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Gulf crisis threatens East Africa peace efforts, EU warns

ENTEBBE: Diplomatic tensions between countries in the Gulf are threatening peace efforts in East Africa, particularly in the Horn of Africa, the EU’s special envoy has warned.

The crisis, which erupted nearly a year ago, has pitted Saudi Arabia, the UAE, Egypt and Bahrain against Qatar, with Riyadh and its allies accusing Doha of fostering close ties with Iran and backing Islamic extremists.

But the fallout has had direct repercussions in the Horn of Africa where it has exacerbated already-existing tensions, notably in Somalia, said Alexander Rondos, Europe’s special envoy to the region.

In particular, tensions have escalated steadily between Somalia and the United Arab Emirates, which has sought to extend its influence there as the war in Yemen rages on.

Although the two countries have been traditionally close, Mogadishu’s attempts to remain neutral over the Gulf divisions have not gone down well.

One of the EU’s “most important objectives” is to make sure that East Africa “is as well protected as it can be from what is a rapidly shifting geo-political environment” in the Gulf, he said on Friday following a two-day seminar of EU envoys to the region.

Political strife between Gulf states and their alliances with east African players was “the biggest strategic issue because it could easily undermine all of the efforts to overcome East Africa’s own particular crises, whether it’s South Sudan or Somalia,” Rondos said.

“We don’t need something aggravating these efforts,” he added, describing the geo-political challenge as the “biggest game in town”.

In Somalia, the conflict has raised tensions between the federal states and the central government, with many unhappy about President Mohamed Abdullahi Mohamed’s neutral stance.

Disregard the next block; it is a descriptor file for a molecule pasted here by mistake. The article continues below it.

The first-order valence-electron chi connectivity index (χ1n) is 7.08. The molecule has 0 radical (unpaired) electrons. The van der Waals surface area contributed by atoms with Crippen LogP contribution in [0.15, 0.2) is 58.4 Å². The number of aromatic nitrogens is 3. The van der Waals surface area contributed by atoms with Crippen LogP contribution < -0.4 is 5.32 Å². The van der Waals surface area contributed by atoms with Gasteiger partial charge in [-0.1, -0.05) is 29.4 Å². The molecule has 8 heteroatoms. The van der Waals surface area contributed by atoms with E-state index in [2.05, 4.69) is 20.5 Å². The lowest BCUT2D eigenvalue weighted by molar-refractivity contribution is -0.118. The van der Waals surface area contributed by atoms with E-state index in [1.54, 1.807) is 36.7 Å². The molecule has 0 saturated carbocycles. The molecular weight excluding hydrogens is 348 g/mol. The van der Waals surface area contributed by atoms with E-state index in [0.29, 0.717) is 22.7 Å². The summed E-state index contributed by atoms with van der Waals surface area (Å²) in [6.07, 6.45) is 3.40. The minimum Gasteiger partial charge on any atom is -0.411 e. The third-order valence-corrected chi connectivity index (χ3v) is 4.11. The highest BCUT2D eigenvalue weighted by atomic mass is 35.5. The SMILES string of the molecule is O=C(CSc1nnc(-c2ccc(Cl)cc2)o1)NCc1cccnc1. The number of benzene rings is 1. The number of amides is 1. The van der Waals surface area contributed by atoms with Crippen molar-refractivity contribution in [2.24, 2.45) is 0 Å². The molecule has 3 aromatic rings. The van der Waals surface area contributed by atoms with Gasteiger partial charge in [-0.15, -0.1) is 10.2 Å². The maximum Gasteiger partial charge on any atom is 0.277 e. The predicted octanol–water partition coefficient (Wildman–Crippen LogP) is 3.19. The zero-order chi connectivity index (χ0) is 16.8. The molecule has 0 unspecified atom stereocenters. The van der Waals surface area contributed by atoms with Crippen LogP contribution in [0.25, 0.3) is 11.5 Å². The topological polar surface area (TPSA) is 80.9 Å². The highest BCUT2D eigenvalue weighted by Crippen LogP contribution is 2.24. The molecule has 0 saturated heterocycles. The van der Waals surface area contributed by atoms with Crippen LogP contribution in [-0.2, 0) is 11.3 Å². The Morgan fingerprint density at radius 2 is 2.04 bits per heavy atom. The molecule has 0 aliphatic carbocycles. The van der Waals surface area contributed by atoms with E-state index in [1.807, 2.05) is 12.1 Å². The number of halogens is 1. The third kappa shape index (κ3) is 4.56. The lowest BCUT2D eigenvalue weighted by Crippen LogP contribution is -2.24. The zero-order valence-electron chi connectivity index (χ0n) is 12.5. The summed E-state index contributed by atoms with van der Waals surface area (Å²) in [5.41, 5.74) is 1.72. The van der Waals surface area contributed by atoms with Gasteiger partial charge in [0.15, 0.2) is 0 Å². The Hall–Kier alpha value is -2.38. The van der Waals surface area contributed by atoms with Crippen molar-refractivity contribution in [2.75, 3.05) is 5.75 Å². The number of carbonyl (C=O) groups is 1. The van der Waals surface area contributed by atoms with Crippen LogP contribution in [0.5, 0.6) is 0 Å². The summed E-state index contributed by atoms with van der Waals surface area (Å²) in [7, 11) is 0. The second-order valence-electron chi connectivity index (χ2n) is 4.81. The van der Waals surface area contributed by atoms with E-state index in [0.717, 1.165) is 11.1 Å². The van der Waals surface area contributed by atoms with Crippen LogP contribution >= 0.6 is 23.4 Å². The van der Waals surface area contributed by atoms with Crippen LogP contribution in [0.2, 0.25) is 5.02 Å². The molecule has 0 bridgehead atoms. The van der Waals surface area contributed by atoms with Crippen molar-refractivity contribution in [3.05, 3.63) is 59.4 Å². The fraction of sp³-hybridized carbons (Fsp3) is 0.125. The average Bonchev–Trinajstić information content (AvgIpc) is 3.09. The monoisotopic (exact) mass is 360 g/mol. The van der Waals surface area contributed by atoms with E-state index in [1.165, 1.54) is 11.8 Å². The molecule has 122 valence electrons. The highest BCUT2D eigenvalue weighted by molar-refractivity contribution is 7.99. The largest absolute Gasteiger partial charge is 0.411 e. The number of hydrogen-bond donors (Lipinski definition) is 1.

For some, there would be many economic benefits to throwing Mogadishu’s support behind Saudi Arabia or the Emirates in a development which has put pressure on already fraught internal relationships in a country already fraught with violence.

Rondos also expressed concern that the Gulf crisis could exacerbate tensions between East African nations working together on efforts to solve regional crises, notably South Sudan and Burundi, as well as in Somalia. — AFP

North and South Korea’s leaders meet inside DMZ

SEOUL: South Korea said President Moon Jae-in met with North Korea’s leader Kim Jong Un on Saturday inside the Demilitarised Zone dividing the two nations, a day after US President Donald Trump said his summit with Pyongyang could still go ahead.

The Blue House, South Korea’s presidential office, said the two leaders held talks for two hours in the truce village of Panmunjom, where they had met last month and made a declaration vowing to improve ties.

“They exchanged views and discussed ways to implement the Panmunjom Declaration and to ensure a successful US North Korea summit,” the Blue House said in a statement, adding Moon would make a personal statement on Sunday morning.

On Thursday Trump cancelled his upcoming meeting with Kim which had been due to take place in Singapore on June 12 — only to reverse course a day later and say it could still go ahead after productive talks were held with the North Korean oficials.

The original decision to abandon the historic summit blindsided South Korea which had brokered a remarkable detente between Washington and Pyongyang after months of Kim and Trump trading insults and threats of war.

Pictures released by the Blue House showed Moon shaking hands with both Kim and his sister Kim Yo Jong, who has played a major public role in recent talks with the South, including leading a delegation across the border during February’s Winter Olympics.